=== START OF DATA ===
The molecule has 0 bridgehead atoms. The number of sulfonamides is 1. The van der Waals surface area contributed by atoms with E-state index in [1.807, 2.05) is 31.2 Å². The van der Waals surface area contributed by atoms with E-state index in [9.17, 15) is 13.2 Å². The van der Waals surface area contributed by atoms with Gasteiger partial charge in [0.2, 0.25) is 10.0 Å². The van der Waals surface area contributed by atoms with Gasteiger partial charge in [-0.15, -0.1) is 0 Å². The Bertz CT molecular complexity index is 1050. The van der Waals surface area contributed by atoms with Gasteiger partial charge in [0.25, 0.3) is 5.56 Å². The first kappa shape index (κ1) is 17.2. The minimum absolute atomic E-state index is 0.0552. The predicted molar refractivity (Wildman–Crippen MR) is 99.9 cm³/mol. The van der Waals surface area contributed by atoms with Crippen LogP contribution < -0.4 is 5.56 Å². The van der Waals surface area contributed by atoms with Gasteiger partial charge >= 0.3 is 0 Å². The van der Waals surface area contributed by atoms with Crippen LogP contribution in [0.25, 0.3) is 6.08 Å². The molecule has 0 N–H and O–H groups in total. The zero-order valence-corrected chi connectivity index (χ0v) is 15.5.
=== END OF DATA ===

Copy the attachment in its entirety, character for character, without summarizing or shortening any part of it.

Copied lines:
The molecule has 0 bridgehead atoms. The number of sulfonamides is 1. The van der Waals surface area contributed by atoms with E-state index in [1.807, 2.05) is 31.2 Å². The van der Waals surface area contributed by atoms with E-state index in [9.17, 15) is 13.2 Å². The van der Waals surface area contributed by atoms with Gasteiger partial charge in [0.2, 0.25) is 10.0 Å². The van der Waals surface area contributed by atoms with Gasteiger partial charge in [-0.15, -0.1) is 0 Å². The Bertz CT molecular complexity index is 1050. The van der Waals surface area contributed by atoms with Gasteiger partial charge in [0.25, 0.3) is 5.56 Å². The first kappa shape index (κ1) is 17.2. The minimum absolute atomic E-state index is 0.0552. The predicted molar refractivity (Wildman–Crippen MR) is 99.9 cm³/mol. The van der Waals surface area contributed by atoms with Crippen LogP contribution < -0.4 is 5.56 Å². The van der Waals surface area contributed by atoms with Gasteiger partial charge >= 0.3 is 0 Å². The van der Waals surface area contributed by atoms with Crippen LogP contribution in [0.25, 0.3) is 6.08 Å². The molecule has 0 N–H and O–H groups in total. The zero-order valence-corrected chi connectivity index (χ0v) is 15.5.